OK, a bit about Monty and his particular species of snake , sorry if its a bit long winded
'Monty' maybe a bit obvious a name to use for a python. There was a lot going on when he came to live with me and it kind of stuck. He has never officially been sexed, which can be done, the easiest method is comparison with others in a group of snakes, the other methods would seem uncomfortable, so unless the need arises....
He is a captive bred Royal Python and is about 3 ½ years old and about 4 ½ foot long. I took him on at about 6 months and we have grown together and hopefully each of us has a familiarity with the other. One of the reasons these are ‘Royal’ pythons Crystal Dragon, is their colour and markings as you noticed from the picture. There are various colouration and patterns availiable, some costing substantial sums of money in the pet market. As with other pythons and boa’s he is a constrictor. They are quite chunky bodied snakes with slender ‘necks’ and short tails native to Africa. Adults grow to between 4 – 6 foot (often the females are slightly longer than the males) which makes for a manageable size, being one of the smaller species of python. Above its mouth around its snout it has distinctive heat sensing pits which assist the snake when hunting food as being nocturnal they will hunt during the night, often hiding during the day. Although they are strike feeders, Monty is content with his meal being left in his vivarium without dangling with tongs etc. They are a fairly docile species of snake and have acquired the term ‘ball’ python as when frightened they will coil up into a ball. Not being particularly aggressive they will only strike if feeling the need to be defensive or mistaking a handler for food. I have hand fed cornsnakes, but do not confuse Monty in this manner as it is likely he will strike where he senses the body heat of my hands, whilst smelling food.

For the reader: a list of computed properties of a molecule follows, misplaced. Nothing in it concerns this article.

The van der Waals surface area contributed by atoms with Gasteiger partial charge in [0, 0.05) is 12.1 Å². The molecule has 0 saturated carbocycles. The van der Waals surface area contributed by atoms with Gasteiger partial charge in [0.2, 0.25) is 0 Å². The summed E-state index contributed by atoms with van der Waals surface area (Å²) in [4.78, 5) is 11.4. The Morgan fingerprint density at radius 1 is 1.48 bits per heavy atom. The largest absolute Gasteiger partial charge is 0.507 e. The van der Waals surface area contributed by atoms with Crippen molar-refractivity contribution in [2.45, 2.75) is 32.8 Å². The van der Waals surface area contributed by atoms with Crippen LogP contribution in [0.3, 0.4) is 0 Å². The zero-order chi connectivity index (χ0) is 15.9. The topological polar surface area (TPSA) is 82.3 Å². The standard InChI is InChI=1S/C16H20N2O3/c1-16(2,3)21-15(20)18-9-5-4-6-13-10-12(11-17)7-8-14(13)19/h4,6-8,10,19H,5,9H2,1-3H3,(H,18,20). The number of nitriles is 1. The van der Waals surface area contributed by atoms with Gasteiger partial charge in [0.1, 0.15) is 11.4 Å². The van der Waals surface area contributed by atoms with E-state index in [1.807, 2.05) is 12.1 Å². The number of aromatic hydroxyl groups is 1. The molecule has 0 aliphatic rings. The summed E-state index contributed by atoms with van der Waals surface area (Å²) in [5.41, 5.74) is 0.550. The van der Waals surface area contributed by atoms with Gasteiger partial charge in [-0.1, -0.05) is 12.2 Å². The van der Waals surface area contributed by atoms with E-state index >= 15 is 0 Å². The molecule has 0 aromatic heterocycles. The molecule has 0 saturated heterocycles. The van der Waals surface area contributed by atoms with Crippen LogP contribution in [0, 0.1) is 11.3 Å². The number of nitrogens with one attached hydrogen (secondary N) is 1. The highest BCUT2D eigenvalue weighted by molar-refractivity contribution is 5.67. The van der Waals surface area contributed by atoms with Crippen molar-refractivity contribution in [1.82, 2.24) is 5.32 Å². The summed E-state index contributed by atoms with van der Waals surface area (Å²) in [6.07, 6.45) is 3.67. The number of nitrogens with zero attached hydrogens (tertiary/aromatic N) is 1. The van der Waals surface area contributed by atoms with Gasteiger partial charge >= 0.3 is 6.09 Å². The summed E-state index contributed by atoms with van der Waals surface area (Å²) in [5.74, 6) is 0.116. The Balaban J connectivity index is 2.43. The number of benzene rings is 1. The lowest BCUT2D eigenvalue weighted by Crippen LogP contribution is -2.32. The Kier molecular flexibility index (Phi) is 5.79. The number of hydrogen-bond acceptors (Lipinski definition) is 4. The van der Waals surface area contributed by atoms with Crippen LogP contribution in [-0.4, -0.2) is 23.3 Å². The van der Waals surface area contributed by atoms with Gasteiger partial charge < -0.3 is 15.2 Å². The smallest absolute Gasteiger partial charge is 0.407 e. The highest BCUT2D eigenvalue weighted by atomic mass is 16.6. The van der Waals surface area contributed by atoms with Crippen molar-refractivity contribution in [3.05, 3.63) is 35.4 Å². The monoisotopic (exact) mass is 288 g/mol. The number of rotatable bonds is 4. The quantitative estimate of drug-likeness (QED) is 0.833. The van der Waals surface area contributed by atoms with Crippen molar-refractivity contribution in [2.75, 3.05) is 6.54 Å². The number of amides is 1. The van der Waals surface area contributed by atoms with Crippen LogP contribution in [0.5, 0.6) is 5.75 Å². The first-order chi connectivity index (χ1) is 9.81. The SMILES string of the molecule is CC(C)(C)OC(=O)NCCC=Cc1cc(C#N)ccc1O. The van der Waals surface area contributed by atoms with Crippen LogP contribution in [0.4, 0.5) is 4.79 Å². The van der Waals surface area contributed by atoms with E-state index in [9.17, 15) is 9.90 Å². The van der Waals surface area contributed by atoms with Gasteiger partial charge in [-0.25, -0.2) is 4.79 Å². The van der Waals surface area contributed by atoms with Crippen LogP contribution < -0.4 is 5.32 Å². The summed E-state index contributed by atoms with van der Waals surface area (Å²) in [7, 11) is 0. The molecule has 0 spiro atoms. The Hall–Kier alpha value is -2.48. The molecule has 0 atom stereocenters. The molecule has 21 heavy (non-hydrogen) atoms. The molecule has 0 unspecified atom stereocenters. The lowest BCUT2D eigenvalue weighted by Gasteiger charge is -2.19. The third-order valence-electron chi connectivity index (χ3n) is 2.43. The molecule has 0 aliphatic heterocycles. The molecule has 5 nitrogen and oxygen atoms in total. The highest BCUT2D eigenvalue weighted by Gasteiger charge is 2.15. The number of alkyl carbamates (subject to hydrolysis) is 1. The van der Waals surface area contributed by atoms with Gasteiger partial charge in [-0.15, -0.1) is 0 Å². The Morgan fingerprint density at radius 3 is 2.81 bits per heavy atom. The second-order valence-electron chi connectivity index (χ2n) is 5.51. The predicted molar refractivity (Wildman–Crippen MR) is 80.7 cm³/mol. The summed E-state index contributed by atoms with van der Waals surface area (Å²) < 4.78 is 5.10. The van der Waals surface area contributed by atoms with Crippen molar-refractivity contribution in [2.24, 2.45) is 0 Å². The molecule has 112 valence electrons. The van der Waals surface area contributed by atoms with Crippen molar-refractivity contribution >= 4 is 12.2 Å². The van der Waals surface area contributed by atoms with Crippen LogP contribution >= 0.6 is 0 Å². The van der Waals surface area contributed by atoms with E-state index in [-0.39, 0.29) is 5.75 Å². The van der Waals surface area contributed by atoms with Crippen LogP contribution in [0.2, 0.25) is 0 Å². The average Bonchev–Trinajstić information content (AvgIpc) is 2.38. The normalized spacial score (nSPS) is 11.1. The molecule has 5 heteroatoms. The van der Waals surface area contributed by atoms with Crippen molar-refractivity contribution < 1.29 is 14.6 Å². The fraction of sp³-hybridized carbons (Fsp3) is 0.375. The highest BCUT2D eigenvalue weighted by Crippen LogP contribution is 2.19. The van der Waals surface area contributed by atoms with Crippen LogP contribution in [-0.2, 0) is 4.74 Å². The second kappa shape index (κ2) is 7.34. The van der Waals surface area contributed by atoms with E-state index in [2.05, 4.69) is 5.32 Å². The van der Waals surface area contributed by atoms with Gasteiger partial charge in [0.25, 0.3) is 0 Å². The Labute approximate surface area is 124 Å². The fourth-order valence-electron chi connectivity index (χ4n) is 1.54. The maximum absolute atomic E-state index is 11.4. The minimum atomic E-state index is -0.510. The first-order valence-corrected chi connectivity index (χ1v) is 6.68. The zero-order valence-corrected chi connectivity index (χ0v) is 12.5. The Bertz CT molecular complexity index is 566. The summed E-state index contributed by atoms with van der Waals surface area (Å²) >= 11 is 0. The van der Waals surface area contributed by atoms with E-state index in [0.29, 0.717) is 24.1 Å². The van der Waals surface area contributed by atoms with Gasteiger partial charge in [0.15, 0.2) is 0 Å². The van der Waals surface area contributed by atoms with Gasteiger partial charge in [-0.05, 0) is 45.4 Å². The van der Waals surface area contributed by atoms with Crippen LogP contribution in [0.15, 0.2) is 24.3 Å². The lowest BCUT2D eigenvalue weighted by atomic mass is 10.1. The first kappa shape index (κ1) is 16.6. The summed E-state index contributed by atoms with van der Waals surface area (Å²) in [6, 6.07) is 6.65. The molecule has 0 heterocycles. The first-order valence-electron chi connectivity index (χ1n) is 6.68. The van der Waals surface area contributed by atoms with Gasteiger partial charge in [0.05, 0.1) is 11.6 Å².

Unlike us, snakes are unable to regulate their own body heat, therefore when keeping snakes it is important to set up the correct environment for the wellbeing of the snake. This will provide an enclosure where the heat source is placed one end creating a gradient with one end slightly cooler - the warmer end being between 80-90 degrees ideal for this species, it is also important to provide somewhere the snake can hide and feel safe and secure. Usually with animals it is important to ensure you provide enough space and people tend to feel the more the better, but in the case of snakes this can be wrong, providing too much space can be harmful for snakes so it is important to get it right. Royal Pythons can be particularly fussy eaters sometimes, although most captive bred will eat regularly on items it has been reared on. There are various 'tricks' keepers will use to encourage them to eat. The snake may discriminate on colour, size, type of prey, even the sex of the prey. A lot of the calories we use up during the day are spent regulating our body heat, for this reason snakes need less food intake than we do and can remain healthy through fasting for several months. Monty currently hasnt eaten for a couple of months, but is offered food every week.
He has never complained about being handled, but as with all life, I try and treat him with respect and try to ensure he has plenty of care and appropiate attention. My partner used to 'worry' that I would forget him wrapped round my wrist and nip to the shop sometimes, although he's too big and heavy for that now. I have attached another picture from last year.